In 2001, researchers at the University of Leicester played various songs to 1000-strong herds of Friesian dairy cows. Over a period of nine weeks, the researchers alternated between fast music, slow music, and silence for 12 hours each day. They found that calming music—like R.E.M.'s "Everybody Hurts," Simon & Garfunkel's "Bridge Over Troubled Water," and Beethoven's "Pastoral Symphony"—actually resulted in the cows producing 3 percent more milk—0.73 liters per cow per day. One of the lead researchers, Dr. Adrian North, told the BBC, “Calming music can improve milk yield, probably because it reduces stress.” The cows were not so into “Space Cowboy” by Jamiroquai or “Size of a Cow” by Wonderstuff.

5. ELEPHANTS MIGHT BE BETTER AT PLAYING MUSIC THAN HUMANS ARE.

Elephants are already known for their ability to paint with their trunks, but it turns out that they might be musically inclined as well. (Just check out this viral video of elephants swaying their trunks to violin music!) In northern Thailand, a conservationist named Richard Lair put together the Thai Elephant Orchestra, in which 16 elephants play specially developed instruments like steel drums and even harmonicas. Neuroscientists who have studied the music of the Thai Elephant Orchestra have determined that the animals are able to keep a very stable tempo on a large drum—even more stable than a human can.

6. BIRD BRAINS REACT TO MUSIC IN A MANNER SIMILAR TO HUMAN BRAINS. 

Birds are probably the most well-known singers of the animal kingdom. A few years ago, researchers at Emory University set out to learn whether birds are actually making music, like humans do. To find out, they examined the brains of both male and female white-tailed sparrows as they listened to the sounds of male birds.

When humans listen to music, our amygdalae often light up in response. It turned out that female white-tailed sparrows had similar brain responses to the bird sounds. The part of their brain that’s similar to the amygdala lit up while listening to the male’s song. The male birds, on the other hand, had brain reactions similar to when humans listen to music they don’t like. Sarah Earp, the study's lead researcher, explained, “We found that the same neural reward system is activated in female birds in the breeding state that are listening to male birdsong, and in people listening to music that they like.”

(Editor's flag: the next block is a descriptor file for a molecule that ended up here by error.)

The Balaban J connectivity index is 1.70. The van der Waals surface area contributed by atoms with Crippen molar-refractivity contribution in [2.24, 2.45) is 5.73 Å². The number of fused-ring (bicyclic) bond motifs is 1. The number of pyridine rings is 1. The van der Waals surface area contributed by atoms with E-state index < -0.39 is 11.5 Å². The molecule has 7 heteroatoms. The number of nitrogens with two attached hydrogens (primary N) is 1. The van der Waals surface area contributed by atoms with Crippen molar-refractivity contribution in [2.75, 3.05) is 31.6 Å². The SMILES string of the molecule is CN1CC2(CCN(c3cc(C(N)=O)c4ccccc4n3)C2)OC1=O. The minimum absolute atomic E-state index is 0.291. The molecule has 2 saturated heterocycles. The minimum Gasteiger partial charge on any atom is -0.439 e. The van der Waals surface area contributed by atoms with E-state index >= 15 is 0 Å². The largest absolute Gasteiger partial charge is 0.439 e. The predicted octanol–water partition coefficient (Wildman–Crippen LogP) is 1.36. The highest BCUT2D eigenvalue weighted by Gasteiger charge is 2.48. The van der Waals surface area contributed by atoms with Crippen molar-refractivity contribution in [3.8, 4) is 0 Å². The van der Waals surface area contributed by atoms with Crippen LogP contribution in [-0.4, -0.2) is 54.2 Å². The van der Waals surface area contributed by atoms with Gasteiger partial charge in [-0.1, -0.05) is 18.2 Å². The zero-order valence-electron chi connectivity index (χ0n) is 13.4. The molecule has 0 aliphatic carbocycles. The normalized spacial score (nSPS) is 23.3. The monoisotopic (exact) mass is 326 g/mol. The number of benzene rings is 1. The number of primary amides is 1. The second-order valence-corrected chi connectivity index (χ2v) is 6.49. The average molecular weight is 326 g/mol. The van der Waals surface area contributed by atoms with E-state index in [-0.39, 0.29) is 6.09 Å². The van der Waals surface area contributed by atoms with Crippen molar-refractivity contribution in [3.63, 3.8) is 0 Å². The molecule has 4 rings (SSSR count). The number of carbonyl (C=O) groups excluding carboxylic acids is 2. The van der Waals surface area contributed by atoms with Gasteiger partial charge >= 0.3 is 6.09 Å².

7. FISH KNOW THE DIFFERENCE BETWEEN COMPOSERS.

In 2013, a study was published in the journal Behavioral Processes that revealed that goldfish could be trained to distinguish between composers. Researchers at Keio University used pieces of music by two composers in the study: Igor Stravinsky and Johann Sebastian Bach. The goal was to train the goldfish to gnaw on a ball filled with food when the correct composer’s music was playing. One group of fish got Stravinsky and a separate group got Bach. When the fish heard music, they went to gnaw on the ball and were rewarded with food. Once the fish were correlating a composer’s music with the reward, the researchers tried playing the other composer’s music. The goldfish didn’t gnaw on the ball at that point, indicating that they knew enough about the pitch and timbre of their composer to not associate the novel music with food.

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How a Pregnant Rhino Named Victoria Could Save an Entire Subspecies
Sudan, the last male member of the northern white rhino subspecies, while being shipped to Kenya in 2009
Sudan, the last male member of the northern white rhino subspecies, while being shipped to Kenya in 2009
Tony Karumba, AFP/Getty Images

The last male northern white rhino died at a conservancy in Kenya earlier this year, prompting fears that the subspecies was finally done for after decades of heavy poaching. Scientists say there's still hope, though, and they're banking on a pregnant rhino named Victoria at the San Diego Zoo, according to the Associated Press.